To “get into that world,” the actress says she bought a Walkman and embraced a variety of music
Kiana Madeira listened to everything from Snoop Dogg to Tracy Chapman to prepare for her roles in the “Fear Street” slasher trilogy – films that respectively take place in 1994, 1978 and 1666.
“I think the music is like another character in the story for all three films—the soundtrack as well as the score,” Madeira told TheWrap. “They had such a big part in telling the story and the trajectory of what the characters were going though.
The “Fear Street” trilogy centers around Shadyside teens who, after multiple gruesome killings, get together to take on the evil force that’s been tormenting their town for centuries. Many Shadyside residents believe the force to be a doing of the witch, Sarah Fier, who is said to have placed a curse on the town before her death in 1666.
The films are all subversions of the horror genre in many ways. They’re centered on queer love, they span not just multiple decades but centuries that are covered in reverse order and the characters of color survive rather than fall victim to violent murders the first few minutes of the film. Also, the music that emphasizes each romantic moment or kill or fight scene is a mix of West Coast rap, ’90s grunge, heavy metal, folk and a sinister score by Marco Beltrami, who did all three, using composers Marcus Trump for the first and third films, Brandon Roberts for the second and Anna Drubich also for the third.
In the first two movies, “Fear Street Part 1: 1994” and “Fear Street Part 2: 1978,” Madeira plays Deena, a determined, loving girl who is juggling her rocky relationship with ex-girlfriend Sam, who is played by Olivia Scott Welch, while working to put an end to the curse that’s plagued her town and friends.
To prepare for the role and properly delve into the two different time periods, Madeira bought a Walkman and listened to a variety of music, including songs from curated playlists made by the trilogy’s director, Leigh Janiak.
“I was listening to a lot of music from the 90s, and Leigh made us lots of playlists,” Madeira said. “I also bought a tape recorder with a Walkman to listen to old-school tapes while we were filming, which was really cool and helped me get into that world.”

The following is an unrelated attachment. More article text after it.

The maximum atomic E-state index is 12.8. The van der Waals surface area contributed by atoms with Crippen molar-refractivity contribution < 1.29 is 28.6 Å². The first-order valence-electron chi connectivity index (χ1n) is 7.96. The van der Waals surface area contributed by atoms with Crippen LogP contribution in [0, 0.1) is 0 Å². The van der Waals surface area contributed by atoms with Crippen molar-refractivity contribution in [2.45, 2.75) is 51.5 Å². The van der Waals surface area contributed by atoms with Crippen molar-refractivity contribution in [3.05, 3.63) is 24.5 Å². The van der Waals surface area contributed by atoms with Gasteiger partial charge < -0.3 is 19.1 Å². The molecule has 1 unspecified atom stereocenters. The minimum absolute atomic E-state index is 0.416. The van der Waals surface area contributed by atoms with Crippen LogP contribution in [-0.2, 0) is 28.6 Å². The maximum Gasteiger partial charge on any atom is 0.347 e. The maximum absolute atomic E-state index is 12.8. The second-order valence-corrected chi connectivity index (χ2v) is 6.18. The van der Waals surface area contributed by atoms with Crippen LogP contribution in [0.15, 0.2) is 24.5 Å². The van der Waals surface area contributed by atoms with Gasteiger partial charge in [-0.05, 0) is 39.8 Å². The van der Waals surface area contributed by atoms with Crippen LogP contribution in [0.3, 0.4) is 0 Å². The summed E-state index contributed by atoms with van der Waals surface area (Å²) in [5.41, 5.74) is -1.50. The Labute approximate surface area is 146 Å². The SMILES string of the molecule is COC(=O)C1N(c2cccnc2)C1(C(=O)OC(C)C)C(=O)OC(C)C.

In the first film, which was set in the 90s, Nine Inch Nails’ “Closer” seeps into Garbage’s grungy “Only Happy When It Rains,” which melds into Iron Maiden’s heavy “Fear of the Dark,” perfectly constructing the decade’s scrappiness and setting the tone for the town’s precarious situation.
“[For the first film] I was listening to Snoop Dogg, West Coast rap, Cypress Hill, Radiohead—all that stuff,” Madeira recalled.
Madeira also said that Tracy Chapman’s “Fast Car” captured the essence of Deena and Sam’s onscreen relationship, as it simmered throughout the first film.
“When I was preparing for ‘1994,’ the song for Deena and Sam was ‘Fast Car’ by Tracy Chapman,” Madeira said. “I just really love that song so much, and I think the lyrics really hit home and reminded me of their dynamic.”
In the second film, which was set in the late 70s, Nirvana’s cover of “The Man Who Sold the World,” turns to Neil Diamond’s poppy “Brother Love’s Traveling Salvation Show,” to Blue Öyster Cult’s “(Don’t Fear) the Reaper,” inserting more and more nostalgia into the trilogy.
“In the 90s, we had so much nostalgia with Radiohead, the Pixies and Cypress Hill… in the ’70s we had music from that decade,” Madeira said.
In the third and last film, “Fear Street Part 3: 1666,” Madeira plays Sarah Fier, the woman who is rumored to have cursed the town of Shadyside. The film follows her life in 1666 and audiences finally get the see the origins of the so-called curse.
The screechy violins and ominous tones to further the colonial town’s story are classic, horror-esque sounds. Madeira said to prepare for the film, she didn’t listen to music or use a lot of technology at all, to mirror the times. Instead, she said that the score really set the scenes.
“The score in the 1600s film really added to how dark and moody and creepy the village we shot in was,” Madeira said.
Though the second part of the film includes Bone Thugs-N-Harmony’s “Mo ’Murda,” The Offspring’s “Come Out and Play,” Oasis’ “Live Forever” and the Pixies’ “Gigantic.”
Juxtaposed with the film’s chilling score, the return to nostalgic ’90s hip hop and rock music in “Fear Street Part 3: 1666,” highlights the play on time that make this trilogy unique and subversive.
“Fear Street Part 1: 1994” and “Fear Street Part 2: 1978” are available to stream on Netflix. “Fear Street Part 3: 1666” premiered Friday on Netflix.
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